Underlining persistent concerns about the unfettered trade, US President Barack Obama said Friday he would veto a Wall Street reform bill that lacked tough rules for complex financial instruments.


“I will veto legislation that does not bring the derivatives market under control and some sort of regulatory framework assures that we don’t have the same sort of crisis we have seen in the past,” Obama said.


The SEC said Goldman failed to tell investors that a major hedge fund had helped put together the controversial financial product known as collateralized debt obligation (CDO) and was at the same time betting against it.


Paulson & Co, one of the world’s largest hedge funds, paid Goldman Sachs to structure a transaction in which it could take speculative positions against mortgage securities chosen by the fund, the commission said in a statement.


The deal, which took place during a massive mortgage meltdown in 2007 and as the country was about to fall into a brutal recession, was said to have cost investors around one billion dollars.


Goldman claimed that it lost 90 million dollars from its own investment in the security.


“We are disappointed that the SEC would bring this action related to a single transaction in the face of an extensive record which establishes that the accusations are unfounded in law and fact,” the company said.


Goldman said it would “vigorously contest them and defend the firm and its reputation.”


Paulson & Co founder John Paulson said he had no role in choosing the mortgages. The 54-year-old fund manager was not named as a defendant in the suit, and Robert Khuzami, director of enforcement at the SEC explained that, unlike Goldman, Paulson & Co had not made misrepresentations to investors buying the security.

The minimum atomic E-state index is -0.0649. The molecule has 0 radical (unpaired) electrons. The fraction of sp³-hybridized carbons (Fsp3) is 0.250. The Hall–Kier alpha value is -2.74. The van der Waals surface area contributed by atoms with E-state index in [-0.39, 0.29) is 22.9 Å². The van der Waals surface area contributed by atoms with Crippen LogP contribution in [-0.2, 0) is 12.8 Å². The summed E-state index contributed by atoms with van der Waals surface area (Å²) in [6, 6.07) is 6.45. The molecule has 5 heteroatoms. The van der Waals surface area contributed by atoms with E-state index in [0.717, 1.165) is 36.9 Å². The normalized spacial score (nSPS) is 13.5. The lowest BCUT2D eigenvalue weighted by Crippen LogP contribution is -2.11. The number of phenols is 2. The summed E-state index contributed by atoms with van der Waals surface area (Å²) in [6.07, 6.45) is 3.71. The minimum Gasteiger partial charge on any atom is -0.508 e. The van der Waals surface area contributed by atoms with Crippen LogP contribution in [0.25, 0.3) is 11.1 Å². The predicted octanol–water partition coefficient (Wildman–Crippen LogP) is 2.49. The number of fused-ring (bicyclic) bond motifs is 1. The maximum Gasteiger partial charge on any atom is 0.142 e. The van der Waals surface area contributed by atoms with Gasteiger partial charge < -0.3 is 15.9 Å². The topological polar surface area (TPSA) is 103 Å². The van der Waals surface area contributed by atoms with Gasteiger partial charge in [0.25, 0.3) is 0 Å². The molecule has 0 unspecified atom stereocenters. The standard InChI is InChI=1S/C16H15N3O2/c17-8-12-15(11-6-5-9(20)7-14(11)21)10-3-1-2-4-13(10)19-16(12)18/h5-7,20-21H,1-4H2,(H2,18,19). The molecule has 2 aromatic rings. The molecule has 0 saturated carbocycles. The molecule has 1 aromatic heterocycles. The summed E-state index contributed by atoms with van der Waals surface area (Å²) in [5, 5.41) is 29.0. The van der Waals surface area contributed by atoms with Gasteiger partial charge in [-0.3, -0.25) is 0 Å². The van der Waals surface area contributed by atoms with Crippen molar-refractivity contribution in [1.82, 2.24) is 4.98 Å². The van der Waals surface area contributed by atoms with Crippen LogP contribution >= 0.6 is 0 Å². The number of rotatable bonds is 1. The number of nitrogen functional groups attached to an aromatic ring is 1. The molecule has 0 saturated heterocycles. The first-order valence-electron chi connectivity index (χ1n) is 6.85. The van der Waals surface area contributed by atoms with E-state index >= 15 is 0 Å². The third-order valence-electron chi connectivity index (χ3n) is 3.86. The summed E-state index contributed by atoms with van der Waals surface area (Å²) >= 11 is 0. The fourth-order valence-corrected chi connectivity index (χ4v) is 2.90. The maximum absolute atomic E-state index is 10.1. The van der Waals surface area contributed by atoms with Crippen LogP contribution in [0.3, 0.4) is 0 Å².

The lawsuit also named Fabrice Tourre, then a vice-president at Goldman. He was said to be the creator and salesman of the product, which caused investors to lose about one billion dollars.


“The product was new and complex but the deception and conflicts are old and simple,” said Khuzami in a statement.


Analysts said a long courtroom battle could now be expected.


The authorities have not ruled out the possibility of others involved in the alleged fraud or other similar types of fraud.


“The SEC continues to investigate the practices of investment banks and others involved in the securitization of complex financial products tied to the US housing market as it was beginning to show signs of distress,” said Kenneth Lench, head of the SEC’s structured and new products unit.


It is not known whether the SEC might refer the case to the Department of Justice for criminal prosecution.


“The fact that the only individual charged here, after what was presumably a very thorough investigation, was a vice president rather than a managing director or higher, is relatively reassuring news for Goldman,” said Bank of America-Merrill Lynch research analyst Guy Moszkowski.


He said it seemed most likely that the potential for more serious charges rose dramatically the higher up the management chain the charges went.


Among investors of Goldman’s controversial product were German commercial bank IKB.